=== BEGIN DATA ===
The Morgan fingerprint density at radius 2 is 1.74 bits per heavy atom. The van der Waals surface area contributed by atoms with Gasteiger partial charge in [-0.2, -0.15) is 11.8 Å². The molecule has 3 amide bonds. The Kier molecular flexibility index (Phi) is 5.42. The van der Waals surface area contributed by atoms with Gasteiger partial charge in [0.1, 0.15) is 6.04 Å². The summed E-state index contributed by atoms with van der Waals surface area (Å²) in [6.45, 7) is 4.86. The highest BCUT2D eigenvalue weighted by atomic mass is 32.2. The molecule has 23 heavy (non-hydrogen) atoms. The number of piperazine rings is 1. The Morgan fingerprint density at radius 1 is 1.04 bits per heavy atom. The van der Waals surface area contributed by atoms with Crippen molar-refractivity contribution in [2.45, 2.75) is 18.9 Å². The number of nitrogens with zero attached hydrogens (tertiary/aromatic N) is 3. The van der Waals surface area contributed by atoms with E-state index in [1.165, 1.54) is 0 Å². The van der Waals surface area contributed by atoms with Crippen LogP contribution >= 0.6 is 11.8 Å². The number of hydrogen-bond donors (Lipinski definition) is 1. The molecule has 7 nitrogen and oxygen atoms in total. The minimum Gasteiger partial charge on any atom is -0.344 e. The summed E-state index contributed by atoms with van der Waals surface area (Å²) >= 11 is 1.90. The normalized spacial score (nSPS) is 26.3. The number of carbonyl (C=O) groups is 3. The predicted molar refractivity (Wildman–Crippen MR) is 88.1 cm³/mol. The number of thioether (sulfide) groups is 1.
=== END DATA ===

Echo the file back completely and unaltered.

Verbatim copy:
The Morgan fingerprint density at radius 2 is 1.74 bits per heavy atom. The van der Waals surface area contributed by atoms with Gasteiger partial charge in [-0.2, -0.15) is 11.8 Å². The molecule has 3 amide bonds. The Kier molecular flexibility index (Phi) is 5.42. The van der Waals surface area contributed by atoms with Gasteiger partial charge in [0.1, 0.15) is 6.04 Å². The summed E-state index contributed by atoms with van der Waals surface area (Å²) in [6.45, 7) is 4.86. The highest BCUT2D eigenvalue weighted by atomic mass is 32.2. The molecule has 23 heavy (non-hydrogen) atoms. The number of piperazine rings is 1. The Morgan fingerprint density at radius 1 is 1.04 bits per heavy atom. The van der Waals surface area contributed by atoms with Crippen molar-refractivity contribution in [2.45, 2.75) is 18.9 Å². The number of nitrogens with zero attached hydrogens (tertiary/aromatic N) is 3. The van der Waals surface area contributed by atoms with E-state index in [1.165, 1.54) is 0 Å². The van der Waals surface area contributed by atoms with Crippen LogP contribution >= 0.6 is 11.8 Å². The number of hydrogen-bond donors (Lipinski definition) is 1. The molecule has 7 nitrogen and oxygen atoms in total. The minimum Gasteiger partial charge on any atom is -0.344 e. The summed E-state index contributed by atoms with van der Waals surface area (Å²) >= 11 is 1.90. The normalized spacial score (nSPS) is 26.3. The number of carbonyl (C=O) groups is 3. The predicted molar refractivity (Wildman–Crippen MR) is 88.1 cm³/mol. The number of thioether (sulfide) groups is 1.